Can Your Risk Management Prevent a Recall?
Recalls are costly and damage trust in your brand. Effective risk management can help.
A thermodilution catheter used to quickly measure blood pressure, flow and oxygen levels during complex life-saving surgeries is recalled due to incorrect assembly and reversal of catheter tubes, which may cause inaccurate readings, leading to potentially unintended treatment.
A safety guard used with a ventilator to provide breathing support to infants and children is recalled due to a manufacturing defect, which may cause the device to disconnect from the patient’s breathing circuit.
A defibrillator used to deliver a life-saving electrical shock in the event of cardiac arrest is recalled due to a design issue, which causes unexpected power failure during use, potentially leading to a risk of serious injury or death due to delay in therapy.
These are examples of recent Class I recalls, the most serious type of recall classification by the FDA, where continued use of, or exposure to, these devices is reasonably expected to cause serious injury or death. In the three examples cited above, there is clearly a very high risk of serious injury or death due to product defects. Class II and Class III are the other two types of recall classifications corresponding to lower risk levels.
Recalls are quite common in MedTech, but its only now that public attention on medical device safety is rising. In late 2018, Associated Press published a story that reported more than 1.7 million injuries and nearly 83,000 deaths suspected of being linked to medical devices reported to the FDA over a 10-year period. Soon after that Netflix released The Bleeding Edge, a documentary which captured public attention through personal stories of patients harmed by routinely implanted medical devices. Media coverage has increased significantly since then, and there is a news story on TV or in the print media almost on a weekly basis. Although the shock value of these stories is not as high as the Boeing 737 Max crashes, which led to an indefinite grounding of these aircrafts worldwide, the truth is that millions of patients are exposed to significant risks on a daily basis by unsafe medical devices.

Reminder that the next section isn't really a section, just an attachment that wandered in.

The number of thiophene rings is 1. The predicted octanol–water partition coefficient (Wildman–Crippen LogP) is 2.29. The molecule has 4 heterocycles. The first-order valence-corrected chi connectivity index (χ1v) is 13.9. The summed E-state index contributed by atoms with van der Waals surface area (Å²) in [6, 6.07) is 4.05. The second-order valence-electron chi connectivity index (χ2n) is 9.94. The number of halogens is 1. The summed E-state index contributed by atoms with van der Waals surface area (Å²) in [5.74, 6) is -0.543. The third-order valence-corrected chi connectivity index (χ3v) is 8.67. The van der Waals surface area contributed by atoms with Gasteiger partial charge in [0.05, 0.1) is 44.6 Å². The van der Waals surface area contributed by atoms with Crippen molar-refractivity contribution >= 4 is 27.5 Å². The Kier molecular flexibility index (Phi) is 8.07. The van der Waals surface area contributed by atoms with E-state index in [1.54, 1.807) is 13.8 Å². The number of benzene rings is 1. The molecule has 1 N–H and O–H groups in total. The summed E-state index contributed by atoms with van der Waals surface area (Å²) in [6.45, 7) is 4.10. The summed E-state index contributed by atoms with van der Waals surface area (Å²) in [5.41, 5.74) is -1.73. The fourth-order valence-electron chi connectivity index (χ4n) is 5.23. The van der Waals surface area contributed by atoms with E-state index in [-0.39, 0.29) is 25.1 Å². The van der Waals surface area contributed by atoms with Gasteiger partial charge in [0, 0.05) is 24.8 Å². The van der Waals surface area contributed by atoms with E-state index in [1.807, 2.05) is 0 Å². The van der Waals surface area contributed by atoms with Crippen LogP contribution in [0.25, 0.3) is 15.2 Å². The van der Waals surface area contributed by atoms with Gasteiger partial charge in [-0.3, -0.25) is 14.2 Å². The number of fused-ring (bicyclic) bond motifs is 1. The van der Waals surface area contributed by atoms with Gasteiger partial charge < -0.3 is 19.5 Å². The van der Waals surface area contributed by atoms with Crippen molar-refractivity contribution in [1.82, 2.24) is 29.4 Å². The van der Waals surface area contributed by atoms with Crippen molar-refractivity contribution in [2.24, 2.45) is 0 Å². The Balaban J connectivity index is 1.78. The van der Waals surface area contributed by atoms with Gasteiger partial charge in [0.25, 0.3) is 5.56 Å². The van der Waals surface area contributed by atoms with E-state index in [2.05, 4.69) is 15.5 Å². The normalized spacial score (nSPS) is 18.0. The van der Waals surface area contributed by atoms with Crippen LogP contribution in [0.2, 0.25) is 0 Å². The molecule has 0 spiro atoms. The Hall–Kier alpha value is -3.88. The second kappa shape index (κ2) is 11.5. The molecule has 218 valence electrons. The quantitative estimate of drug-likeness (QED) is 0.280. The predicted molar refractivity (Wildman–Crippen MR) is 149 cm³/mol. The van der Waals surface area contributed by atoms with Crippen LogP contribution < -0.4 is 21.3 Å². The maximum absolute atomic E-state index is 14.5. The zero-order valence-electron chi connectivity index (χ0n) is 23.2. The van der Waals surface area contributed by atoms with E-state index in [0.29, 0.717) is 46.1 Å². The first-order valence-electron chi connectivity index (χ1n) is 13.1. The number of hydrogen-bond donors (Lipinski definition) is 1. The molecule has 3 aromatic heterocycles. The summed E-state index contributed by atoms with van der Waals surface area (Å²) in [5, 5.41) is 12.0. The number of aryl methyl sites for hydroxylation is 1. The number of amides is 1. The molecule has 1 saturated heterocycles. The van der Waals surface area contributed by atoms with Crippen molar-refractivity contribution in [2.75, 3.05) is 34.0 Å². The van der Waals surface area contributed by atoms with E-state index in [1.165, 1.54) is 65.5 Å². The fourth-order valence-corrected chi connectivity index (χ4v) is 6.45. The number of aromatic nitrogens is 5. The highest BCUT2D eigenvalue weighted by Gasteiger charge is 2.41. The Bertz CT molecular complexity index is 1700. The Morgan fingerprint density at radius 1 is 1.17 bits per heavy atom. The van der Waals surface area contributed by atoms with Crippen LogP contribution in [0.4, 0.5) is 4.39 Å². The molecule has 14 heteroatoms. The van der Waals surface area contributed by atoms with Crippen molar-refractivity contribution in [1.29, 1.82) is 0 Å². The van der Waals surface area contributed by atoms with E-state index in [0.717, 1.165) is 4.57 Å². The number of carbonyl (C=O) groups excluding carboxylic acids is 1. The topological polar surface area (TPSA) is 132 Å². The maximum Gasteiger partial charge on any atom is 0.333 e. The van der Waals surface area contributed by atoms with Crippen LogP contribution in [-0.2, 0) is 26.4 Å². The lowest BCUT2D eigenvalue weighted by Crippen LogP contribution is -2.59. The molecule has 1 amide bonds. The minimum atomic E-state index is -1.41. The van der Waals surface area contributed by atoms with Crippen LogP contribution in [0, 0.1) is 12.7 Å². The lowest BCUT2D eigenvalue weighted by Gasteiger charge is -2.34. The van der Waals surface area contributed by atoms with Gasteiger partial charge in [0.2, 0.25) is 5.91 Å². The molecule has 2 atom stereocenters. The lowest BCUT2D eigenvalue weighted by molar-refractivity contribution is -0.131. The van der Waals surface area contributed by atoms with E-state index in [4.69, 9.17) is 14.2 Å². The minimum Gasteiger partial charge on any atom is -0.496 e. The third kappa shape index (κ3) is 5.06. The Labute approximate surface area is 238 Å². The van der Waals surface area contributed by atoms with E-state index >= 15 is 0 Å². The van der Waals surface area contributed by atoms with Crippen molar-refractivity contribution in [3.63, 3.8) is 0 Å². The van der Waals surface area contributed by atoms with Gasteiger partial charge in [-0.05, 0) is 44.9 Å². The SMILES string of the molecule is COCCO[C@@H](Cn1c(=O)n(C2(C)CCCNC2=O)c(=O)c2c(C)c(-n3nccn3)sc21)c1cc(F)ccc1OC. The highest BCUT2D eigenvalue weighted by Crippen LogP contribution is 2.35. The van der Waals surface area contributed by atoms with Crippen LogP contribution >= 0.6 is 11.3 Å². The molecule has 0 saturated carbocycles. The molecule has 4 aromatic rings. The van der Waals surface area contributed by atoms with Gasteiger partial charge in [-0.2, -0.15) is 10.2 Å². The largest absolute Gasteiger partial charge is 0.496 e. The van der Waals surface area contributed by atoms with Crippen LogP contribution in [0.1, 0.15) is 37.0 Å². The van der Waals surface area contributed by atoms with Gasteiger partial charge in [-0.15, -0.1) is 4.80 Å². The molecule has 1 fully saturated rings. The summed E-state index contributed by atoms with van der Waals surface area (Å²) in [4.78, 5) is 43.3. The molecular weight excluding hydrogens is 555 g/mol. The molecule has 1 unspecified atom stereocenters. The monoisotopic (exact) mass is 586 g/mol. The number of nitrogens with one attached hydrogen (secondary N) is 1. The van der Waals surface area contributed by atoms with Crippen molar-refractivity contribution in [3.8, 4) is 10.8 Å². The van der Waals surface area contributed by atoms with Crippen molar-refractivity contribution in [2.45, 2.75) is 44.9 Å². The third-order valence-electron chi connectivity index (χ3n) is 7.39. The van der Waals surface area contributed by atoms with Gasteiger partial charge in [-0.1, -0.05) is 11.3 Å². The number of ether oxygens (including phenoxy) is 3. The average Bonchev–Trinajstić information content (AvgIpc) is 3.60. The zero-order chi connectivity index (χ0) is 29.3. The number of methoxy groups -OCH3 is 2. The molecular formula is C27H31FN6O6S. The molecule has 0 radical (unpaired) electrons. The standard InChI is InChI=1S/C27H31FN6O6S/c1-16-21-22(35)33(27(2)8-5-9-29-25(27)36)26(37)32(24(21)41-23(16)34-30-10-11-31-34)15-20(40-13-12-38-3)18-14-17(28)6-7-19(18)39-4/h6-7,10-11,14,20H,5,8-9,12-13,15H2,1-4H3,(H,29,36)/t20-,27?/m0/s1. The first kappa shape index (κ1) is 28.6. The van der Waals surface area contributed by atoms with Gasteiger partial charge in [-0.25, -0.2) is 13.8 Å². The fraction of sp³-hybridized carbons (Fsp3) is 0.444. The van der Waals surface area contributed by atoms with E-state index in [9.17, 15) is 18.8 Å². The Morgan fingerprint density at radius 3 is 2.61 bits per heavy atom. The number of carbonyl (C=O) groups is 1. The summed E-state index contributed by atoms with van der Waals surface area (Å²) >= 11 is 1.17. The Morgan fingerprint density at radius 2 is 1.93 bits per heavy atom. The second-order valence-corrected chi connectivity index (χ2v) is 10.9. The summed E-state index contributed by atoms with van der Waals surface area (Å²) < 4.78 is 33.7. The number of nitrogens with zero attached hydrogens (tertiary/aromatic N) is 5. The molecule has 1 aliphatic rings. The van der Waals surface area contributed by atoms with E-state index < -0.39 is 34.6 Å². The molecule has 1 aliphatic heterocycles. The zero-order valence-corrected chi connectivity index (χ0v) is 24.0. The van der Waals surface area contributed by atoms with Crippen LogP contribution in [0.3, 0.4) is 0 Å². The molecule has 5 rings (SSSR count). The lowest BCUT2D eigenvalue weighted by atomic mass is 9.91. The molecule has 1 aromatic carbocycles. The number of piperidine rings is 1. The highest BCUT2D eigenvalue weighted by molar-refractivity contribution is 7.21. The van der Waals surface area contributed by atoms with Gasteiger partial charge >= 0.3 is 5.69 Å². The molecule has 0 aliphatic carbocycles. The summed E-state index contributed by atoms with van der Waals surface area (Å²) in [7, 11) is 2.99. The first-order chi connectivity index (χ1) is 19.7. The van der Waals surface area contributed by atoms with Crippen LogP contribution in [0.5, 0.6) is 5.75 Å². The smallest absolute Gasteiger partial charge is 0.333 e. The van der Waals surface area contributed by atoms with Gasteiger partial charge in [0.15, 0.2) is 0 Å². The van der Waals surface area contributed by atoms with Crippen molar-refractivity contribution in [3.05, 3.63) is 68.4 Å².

There is a lot of publicly available FDA data that can be analyzed to better understand patterns linked to system level issues with medical devices. Recently, we analyzed this data and summarized our findings in an infographic Medical Device Recalls (2015-Apr 2019). Here are a few key highlights:
Over 90% of the nearly 4650 recall events reported since 2015 are classified as Class II. However, Class I recalls reflect a disproportionate increase from 3-4% a year to nearly 6% of recall events reported in 2019 through the month of April.
Top 5 medical specialties reflecting nearly 60% of total recall events since 2015 are: Radiology (16%), Orthopedic (13%), Cardiovascular (11%), General Plastic Surgery (10%) and General Hospital (9%).
Cardiovascular medical specialty is the largest contributor to Class I recalls representing 27% of the 174 recall events since 2015. Next two medical specialties with high rates of Class I recalls are Anesthesiology (21%) and General Hospital (7%).
Radiology is the largest contributor to Class II recalls representing 17% of the 4265 recall events since 2015. Next two medical specialties with high rates of Class II recalls are Orthopedic (14%) and General Plastic Surgery (11%).
Cardiovascular and Orthopedic specialties are the two of the largest medical device segments representing a combined 23% of the overall industry sales. It is likely that we all know of someone who with a hip or knee replacement, or a stent implanted to keep an artery open. There is no doubt that medical devices help save lives and have made a significant contribution to public health and quality of life. Yet we cannot underestimate the public impact of so many recalls in the industry.
The data shows us key areas where we must focus our efforts. As shown in Exhibit 1, nearly 25% of the recall events are due to either a Device Design or Software Design issue. Process Control issues, including release of Non-conforming materials and components are also common. Even if you have not had a recall, or your products are not in the top medical specialties cited above, there is a good chance your Quality Management System (QMS) is also vulnerable to deficiencies in these areas.
An effective QMS is required by regulations to ensure continued safety and effectiveness of medical devices. These requirements have been in place for a very long time and manufacturers have implemented multiple safeguards in the system, including the required internal audits to identify and correct systemic quality issues. Yet the frequency of recalls and top reasons highlighted in Exhibit 1 suggest continued systemic deficiencies in the QMS.